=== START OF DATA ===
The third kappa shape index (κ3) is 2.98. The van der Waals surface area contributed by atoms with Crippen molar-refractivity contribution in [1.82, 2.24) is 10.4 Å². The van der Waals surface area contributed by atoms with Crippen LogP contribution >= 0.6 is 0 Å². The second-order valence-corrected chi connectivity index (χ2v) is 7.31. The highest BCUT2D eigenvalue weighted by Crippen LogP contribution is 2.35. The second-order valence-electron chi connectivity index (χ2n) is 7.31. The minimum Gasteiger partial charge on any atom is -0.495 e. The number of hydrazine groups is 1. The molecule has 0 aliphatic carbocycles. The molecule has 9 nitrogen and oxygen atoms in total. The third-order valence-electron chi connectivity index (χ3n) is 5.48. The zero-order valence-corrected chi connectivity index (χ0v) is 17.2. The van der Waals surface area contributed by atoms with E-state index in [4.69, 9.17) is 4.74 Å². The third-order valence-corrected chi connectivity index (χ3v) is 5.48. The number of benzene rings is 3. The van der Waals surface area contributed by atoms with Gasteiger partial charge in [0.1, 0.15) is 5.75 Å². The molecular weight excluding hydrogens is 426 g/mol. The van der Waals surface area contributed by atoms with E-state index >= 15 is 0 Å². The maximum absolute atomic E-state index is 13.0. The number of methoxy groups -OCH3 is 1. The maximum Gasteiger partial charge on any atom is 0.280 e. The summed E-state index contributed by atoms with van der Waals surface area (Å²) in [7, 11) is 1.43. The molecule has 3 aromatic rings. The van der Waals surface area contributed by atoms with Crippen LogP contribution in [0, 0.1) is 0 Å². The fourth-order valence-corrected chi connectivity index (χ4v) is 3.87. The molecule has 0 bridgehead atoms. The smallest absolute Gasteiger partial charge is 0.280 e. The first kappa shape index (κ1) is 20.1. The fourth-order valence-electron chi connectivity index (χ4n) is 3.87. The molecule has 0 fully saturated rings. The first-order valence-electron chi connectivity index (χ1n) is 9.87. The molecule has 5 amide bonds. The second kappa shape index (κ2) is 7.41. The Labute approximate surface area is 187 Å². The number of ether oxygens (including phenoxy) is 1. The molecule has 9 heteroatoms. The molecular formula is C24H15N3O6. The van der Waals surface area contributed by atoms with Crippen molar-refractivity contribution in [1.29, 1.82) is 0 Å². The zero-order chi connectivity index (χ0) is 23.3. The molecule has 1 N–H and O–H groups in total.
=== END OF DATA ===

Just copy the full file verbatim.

The third kappa shape index (κ3) is 2.98. The van der Waals surface area contributed by atoms with Crippen molar-refractivity contribution in [1.82, 2.24) is 10.4 Å². The van der Waals surface area contributed by atoms with Crippen LogP contribution >= 0.6 is 0 Å². The second-order valence-corrected chi connectivity index (χ2v) is 7.31. The highest BCUT2D eigenvalue weighted by Crippen LogP contribution is 2.35. The second-order valence-electron chi connectivity index (χ2n) is 7.31. The minimum Gasteiger partial charge on any atom is -0.495 e. The number of hydrazine groups is 1. The molecule has 0 aliphatic carbocycles. The molecule has 9 nitrogen and oxygen atoms in total. The third-order valence-electron chi connectivity index (χ3n) is 5.48. The zero-order valence-corrected chi connectivity index (χ0v) is 17.2. The van der Waals surface area contributed by atoms with E-state index in [4.69, 9.17) is 4.74 Å². The third-order valence-corrected chi connectivity index (χ3v) is 5.48. The number of benzene rings is 3. The van der Waals surface area contributed by atoms with Gasteiger partial charge in [0.1, 0.15) is 5.75 Å². The molecular weight excluding hydrogens is 426 g/mol. The van der Waals surface area contributed by atoms with E-state index >= 15 is 0 Å². The maximum absolute atomic E-state index is 13.0. The number of methoxy groups -OCH3 is 1. The maximum Gasteiger partial charge on any atom is 0.280 e. The summed E-state index contributed by atoms with van der Waals surface area (Å²) in [7, 11) is 1.43. The molecule has 3 aromatic rings. The van der Waals surface area contributed by atoms with Crippen LogP contribution in [0, 0.1) is 0 Å². The fourth-order valence-corrected chi connectivity index (χ4v) is 3.87. The molecule has 0 bridgehead atoms. The smallest absolute Gasteiger partial charge is 0.280 e. The first kappa shape index (κ1) is 20.1. The fourth-order valence-electron chi connectivity index (χ4n) is 3.87. The molecule has 0 fully saturated rings. The first-order valence-electron chi connectivity index (χ1n) is 9.87. The molecule has 5 amide bonds. The second kappa shape index (κ2) is 7.41. The Labute approximate surface area is 187 Å². The number of ether oxygens (including phenoxy) is 1. The molecule has 9 heteroatoms. The molecular formula is C24H15N3O6. The van der Waals surface area contributed by atoms with Crippen molar-refractivity contribution in [1.29, 1.82) is 0 Å². The zero-order chi connectivity index (χ0) is 23.3. The molecule has 1 N–H and O–H groups in total.